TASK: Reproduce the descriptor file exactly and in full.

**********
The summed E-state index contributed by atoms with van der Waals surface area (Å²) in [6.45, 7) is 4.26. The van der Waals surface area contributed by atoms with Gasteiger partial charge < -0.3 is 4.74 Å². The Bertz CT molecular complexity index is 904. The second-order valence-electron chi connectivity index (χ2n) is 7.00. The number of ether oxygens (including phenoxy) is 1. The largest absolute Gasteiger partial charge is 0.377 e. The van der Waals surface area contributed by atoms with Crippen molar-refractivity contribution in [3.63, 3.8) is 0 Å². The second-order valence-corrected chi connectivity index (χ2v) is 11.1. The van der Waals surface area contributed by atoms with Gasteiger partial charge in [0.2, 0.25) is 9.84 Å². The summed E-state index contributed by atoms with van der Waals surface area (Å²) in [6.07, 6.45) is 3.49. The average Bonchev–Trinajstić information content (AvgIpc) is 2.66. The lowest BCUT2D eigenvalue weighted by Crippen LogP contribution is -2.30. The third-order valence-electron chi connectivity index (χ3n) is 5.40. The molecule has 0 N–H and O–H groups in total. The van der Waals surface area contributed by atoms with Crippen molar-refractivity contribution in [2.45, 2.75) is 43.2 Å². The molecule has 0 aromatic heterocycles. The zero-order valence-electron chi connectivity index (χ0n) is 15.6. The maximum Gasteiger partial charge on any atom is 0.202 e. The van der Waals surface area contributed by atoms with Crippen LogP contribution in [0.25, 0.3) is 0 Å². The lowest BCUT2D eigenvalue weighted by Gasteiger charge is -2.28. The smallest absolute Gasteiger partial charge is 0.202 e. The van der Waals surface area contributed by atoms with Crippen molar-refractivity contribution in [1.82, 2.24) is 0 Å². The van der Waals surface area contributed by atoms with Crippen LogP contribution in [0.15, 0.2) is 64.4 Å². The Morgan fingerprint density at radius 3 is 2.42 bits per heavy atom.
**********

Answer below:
The summed E-state index contributed by atoms with van der Waals surface area (Å²) in [6.45, 7) is 4.26. The van der Waals surface area contributed by atoms with Gasteiger partial charge < -0.3 is 4.74 Å². The Bertz CT molecular complexity index is 904. The second-order valence-electron chi connectivity index (χ2n) is 7.00. The number of ether oxygens (including phenoxy) is 1. The largest absolute Gasteiger partial charge is 0.377 e. The van der Waals surface area contributed by atoms with Crippen molar-refractivity contribution in [3.63, 3.8) is 0 Å². The second-order valence-corrected chi connectivity index (χ2v) is 11.1. The van der Waals surface area contributed by atoms with Gasteiger partial charge in [0.2, 0.25) is 9.84 Å². The summed E-state index contributed by atoms with van der Waals surface area (Å²) in [6.07, 6.45) is 3.49. The average Bonchev–Trinajstić information content (AvgIpc) is 2.66. The lowest BCUT2D eigenvalue weighted by Crippen LogP contribution is -2.30. The third-order valence-electron chi connectivity index (χ3n) is 5.40. The molecule has 0 N–H and O–H groups in total. The van der Waals surface area contributed by atoms with Crippen molar-refractivity contribution in [2.45, 2.75) is 43.2 Å². The molecule has 0 aromatic heterocycles. The zero-order valence-electron chi connectivity index (χ0n) is 15.6. The maximum Gasteiger partial charge on any atom is 0.202 e. The van der Waals surface area contributed by atoms with Crippen LogP contribution in [0.25, 0.3) is 0 Å². The lowest BCUT2D eigenvalue weighted by Gasteiger charge is -2.28. The smallest absolute Gasteiger partial charge is 0.202 e. The van der Waals surface area contributed by atoms with Crippen molar-refractivity contribution in [1.82, 2.24) is 0 Å². The van der Waals surface area contributed by atoms with Crippen LogP contribution in [0.15, 0.2) is 64.4 Å². The Morgan fingerprint density at radius 3 is 2.42 bits per heavy atom.